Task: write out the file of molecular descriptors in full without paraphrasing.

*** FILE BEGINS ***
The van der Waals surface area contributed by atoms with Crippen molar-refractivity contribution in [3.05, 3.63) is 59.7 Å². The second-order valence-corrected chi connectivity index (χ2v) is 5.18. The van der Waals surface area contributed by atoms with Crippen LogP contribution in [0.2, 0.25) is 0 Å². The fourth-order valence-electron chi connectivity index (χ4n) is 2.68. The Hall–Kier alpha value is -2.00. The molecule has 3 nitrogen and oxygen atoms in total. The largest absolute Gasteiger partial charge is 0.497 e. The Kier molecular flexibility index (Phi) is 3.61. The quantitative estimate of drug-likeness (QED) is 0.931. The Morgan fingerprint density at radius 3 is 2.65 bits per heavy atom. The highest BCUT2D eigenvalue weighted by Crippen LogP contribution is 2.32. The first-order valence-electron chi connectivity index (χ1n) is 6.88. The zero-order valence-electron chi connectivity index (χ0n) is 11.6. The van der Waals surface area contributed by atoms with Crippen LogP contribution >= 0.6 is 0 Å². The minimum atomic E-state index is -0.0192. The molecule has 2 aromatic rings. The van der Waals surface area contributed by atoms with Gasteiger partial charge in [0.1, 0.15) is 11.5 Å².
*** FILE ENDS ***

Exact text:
The van der Waals surface area contributed by atoms with Crippen molar-refractivity contribution in [3.05, 3.63) is 59.7 Å². The second-order valence-corrected chi connectivity index (χ2v) is 5.18. The van der Waals surface area contributed by atoms with Crippen LogP contribution in [0.2, 0.25) is 0 Å². The fourth-order valence-electron chi connectivity index (χ4n) is 2.68. The Hall–Kier alpha value is -2.00. The molecule has 3 nitrogen and oxygen atoms in total. The largest absolute Gasteiger partial charge is 0.497 e. The Kier molecular flexibility index (Phi) is 3.61. The quantitative estimate of drug-likeness (QED) is 0.931. The Morgan fingerprint density at radius 3 is 2.65 bits per heavy atom. The highest BCUT2D eigenvalue weighted by Crippen LogP contribution is 2.32. The first-order valence-electron chi connectivity index (χ1n) is 6.88. The zero-order valence-electron chi connectivity index (χ0n) is 11.6. The van der Waals surface area contributed by atoms with Crippen LogP contribution >= 0.6 is 0 Å². The minimum atomic E-state index is -0.0192. The molecule has 2 aromatic rings. The van der Waals surface area contributed by atoms with Gasteiger partial charge in [0.1, 0.15) is 11.5 Å².